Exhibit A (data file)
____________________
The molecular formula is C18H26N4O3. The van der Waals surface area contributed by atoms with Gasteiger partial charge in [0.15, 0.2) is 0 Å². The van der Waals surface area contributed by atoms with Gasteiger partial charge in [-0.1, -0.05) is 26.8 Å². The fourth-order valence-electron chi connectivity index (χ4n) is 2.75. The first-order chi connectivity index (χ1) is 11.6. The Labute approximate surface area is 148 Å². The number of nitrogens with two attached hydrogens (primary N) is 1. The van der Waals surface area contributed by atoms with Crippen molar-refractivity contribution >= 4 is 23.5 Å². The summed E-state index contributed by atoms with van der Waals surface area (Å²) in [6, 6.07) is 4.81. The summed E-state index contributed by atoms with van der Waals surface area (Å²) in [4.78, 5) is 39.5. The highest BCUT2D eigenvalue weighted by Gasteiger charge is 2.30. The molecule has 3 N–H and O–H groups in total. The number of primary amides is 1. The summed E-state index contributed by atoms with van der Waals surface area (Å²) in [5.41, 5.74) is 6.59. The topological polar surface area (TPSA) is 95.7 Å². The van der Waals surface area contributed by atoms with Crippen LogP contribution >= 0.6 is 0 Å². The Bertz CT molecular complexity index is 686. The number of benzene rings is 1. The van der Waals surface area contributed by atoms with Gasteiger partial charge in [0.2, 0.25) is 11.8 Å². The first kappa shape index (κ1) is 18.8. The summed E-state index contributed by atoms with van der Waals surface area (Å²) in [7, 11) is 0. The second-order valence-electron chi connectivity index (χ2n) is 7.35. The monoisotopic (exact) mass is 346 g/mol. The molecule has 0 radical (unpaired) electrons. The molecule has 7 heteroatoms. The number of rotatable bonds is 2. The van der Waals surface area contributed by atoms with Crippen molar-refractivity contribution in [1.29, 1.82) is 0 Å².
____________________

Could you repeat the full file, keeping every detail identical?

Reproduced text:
The molecular formula is C18H26N4O3. The van der Waals surface area contributed by atoms with Gasteiger partial charge in [0.15, 0.2) is 0 Å². The van der Waals surface area contributed by atoms with Gasteiger partial charge in [-0.1, -0.05) is 26.8 Å². The fourth-order valence-electron chi connectivity index (χ4n) is 2.75. The first-order chi connectivity index (χ1) is 11.6. The Labute approximate surface area is 148 Å². The number of nitrogens with two attached hydrogens (primary N) is 1. The van der Waals surface area contributed by atoms with Crippen molar-refractivity contribution >= 4 is 23.5 Å². The summed E-state index contributed by atoms with van der Waals surface area (Å²) in [6, 6.07) is 4.81. The summed E-state index contributed by atoms with van der Waals surface area (Å²) in [4.78, 5) is 39.5. The highest BCUT2D eigenvalue weighted by Gasteiger charge is 2.30. The molecule has 3 N–H and O–H groups in total. The number of primary amides is 1. The summed E-state index contributed by atoms with van der Waals surface area (Å²) in [5.41, 5.74) is 6.59. The topological polar surface area (TPSA) is 95.7 Å². The van der Waals surface area contributed by atoms with Crippen LogP contribution >= 0.6 is 0 Å². The Bertz CT molecular complexity index is 686. The number of benzene rings is 1. The van der Waals surface area contributed by atoms with Gasteiger partial charge in [0.2, 0.25) is 11.8 Å². The first kappa shape index (κ1) is 18.8. The summed E-state index contributed by atoms with van der Waals surface area (Å²) in [7, 11) is 0. The second-order valence-electron chi connectivity index (χ2n) is 7.35. The monoisotopic (exact) mass is 346 g/mol. The molecule has 0 radical (unpaired) electrons. The molecule has 7 heteroatoms. The number of rotatable bonds is 2. The van der Waals surface area contributed by atoms with Crippen molar-refractivity contribution in [1.29, 1.82) is 0 Å².